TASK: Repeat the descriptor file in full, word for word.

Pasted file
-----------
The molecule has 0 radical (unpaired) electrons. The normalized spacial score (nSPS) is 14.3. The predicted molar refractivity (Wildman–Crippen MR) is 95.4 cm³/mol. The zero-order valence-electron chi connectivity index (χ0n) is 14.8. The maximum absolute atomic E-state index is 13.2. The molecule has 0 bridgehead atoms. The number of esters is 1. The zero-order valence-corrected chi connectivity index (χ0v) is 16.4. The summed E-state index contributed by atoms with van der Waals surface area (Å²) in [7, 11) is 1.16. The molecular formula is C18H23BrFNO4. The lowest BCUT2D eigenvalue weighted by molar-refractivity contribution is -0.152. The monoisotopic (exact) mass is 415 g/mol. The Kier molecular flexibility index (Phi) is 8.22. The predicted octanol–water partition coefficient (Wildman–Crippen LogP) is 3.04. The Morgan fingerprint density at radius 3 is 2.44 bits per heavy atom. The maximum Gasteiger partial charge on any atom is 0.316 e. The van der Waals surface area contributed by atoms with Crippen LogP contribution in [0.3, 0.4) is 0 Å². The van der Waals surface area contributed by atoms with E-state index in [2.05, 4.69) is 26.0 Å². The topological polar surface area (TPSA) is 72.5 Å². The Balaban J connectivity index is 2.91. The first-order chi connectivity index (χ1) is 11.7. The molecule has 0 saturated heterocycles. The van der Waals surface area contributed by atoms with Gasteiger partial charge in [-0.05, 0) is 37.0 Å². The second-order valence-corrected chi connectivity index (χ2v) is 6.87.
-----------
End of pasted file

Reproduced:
The molecule has 0 radical (unpaired) electrons. The normalized spacial score (nSPS) is 14.3. The predicted molar refractivity (Wildman–Crippen MR) is 95.4 cm³/mol. The zero-order valence-electron chi connectivity index (χ0n) is 14.8. The maximum absolute atomic E-state index is 13.2. The molecule has 0 bridgehead atoms. The number of esters is 1. The zero-order valence-corrected chi connectivity index (χ0v) is 16.4. The summed E-state index contributed by atoms with van der Waals surface area (Å²) in [7, 11) is 1.16. The molecular formula is C18H23BrFNO4. The lowest BCUT2D eigenvalue weighted by molar-refractivity contribution is -0.152. The monoisotopic (exact) mass is 415 g/mol. The Kier molecular flexibility index (Phi) is 8.22. The predicted octanol–water partition coefficient (Wildman–Crippen LogP) is 3.04. The Morgan fingerprint density at radius 3 is 2.44 bits per heavy atom. The maximum Gasteiger partial charge on any atom is 0.316 e. The van der Waals surface area contributed by atoms with Crippen LogP contribution in [0.3, 0.4) is 0 Å². The van der Waals surface area contributed by atoms with E-state index in [2.05, 4.69) is 26.0 Å². The topological polar surface area (TPSA) is 72.5 Å². The Balaban J connectivity index is 2.91. The first-order chi connectivity index (χ1) is 11.7. The molecule has 0 saturated heterocycles. The van der Waals surface area contributed by atoms with Gasteiger partial charge in [-0.05, 0) is 37.0 Å². The second-order valence-corrected chi connectivity index (χ2v) is 6.87.